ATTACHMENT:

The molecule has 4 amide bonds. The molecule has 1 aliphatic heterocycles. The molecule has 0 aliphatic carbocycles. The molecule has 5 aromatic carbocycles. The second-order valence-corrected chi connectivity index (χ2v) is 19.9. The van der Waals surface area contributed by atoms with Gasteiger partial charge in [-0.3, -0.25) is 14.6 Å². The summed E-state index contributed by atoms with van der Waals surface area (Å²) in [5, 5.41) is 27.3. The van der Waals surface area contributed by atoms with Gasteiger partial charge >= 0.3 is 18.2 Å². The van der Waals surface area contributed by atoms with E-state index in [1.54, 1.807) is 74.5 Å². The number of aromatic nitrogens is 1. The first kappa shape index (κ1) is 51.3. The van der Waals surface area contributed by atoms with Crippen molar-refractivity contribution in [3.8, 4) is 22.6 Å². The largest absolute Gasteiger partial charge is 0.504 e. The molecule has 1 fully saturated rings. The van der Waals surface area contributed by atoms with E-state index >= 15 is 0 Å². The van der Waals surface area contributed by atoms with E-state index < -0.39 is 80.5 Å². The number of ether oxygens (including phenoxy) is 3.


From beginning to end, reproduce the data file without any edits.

The molecule has 4 amide bonds. The molecule has 1 aliphatic heterocycles. The molecule has 0 aliphatic carbocycles. The molecule has 5 aromatic carbocycles. The second-order valence-corrected chi connectivity index (χ2v) is 19.9. The van der Waals surface area contributed by atoms with Gasteiger partial charge in [-0.3, -0.25) is 14.6 Å². The summed E-state index contributed by atoms with van der Waals surface area (Å²) in [5, 5.41) is 27.3. The van der Waals surface area contributed by atoms with Gasteiger partial charge >= 0.3 is 18.2 Å². The van der Waals surface area contributed by atoms with E-state index in [1.54, 1.807) is 74.5 Å². The number of aromatic nitrogens is 1. The first kappa shape index (κ1) is 51.3. The van der Waals surface area contributed by atoms with Crippen molar-refractivity contribution in [3.8, 4) is 22.6 Å². The largest absolute Gasteiger partial charge is 0.504 e. The molecule has 1 fully saturated rings. The van der Waals surface area contributed by atoms with E-state index >= 15 is 0 Å². The van der Waals surface area contributed by atoms with E-state index < -0.39 is 80.5 Å². The number of ether oxygens (including phenoxy) is 3.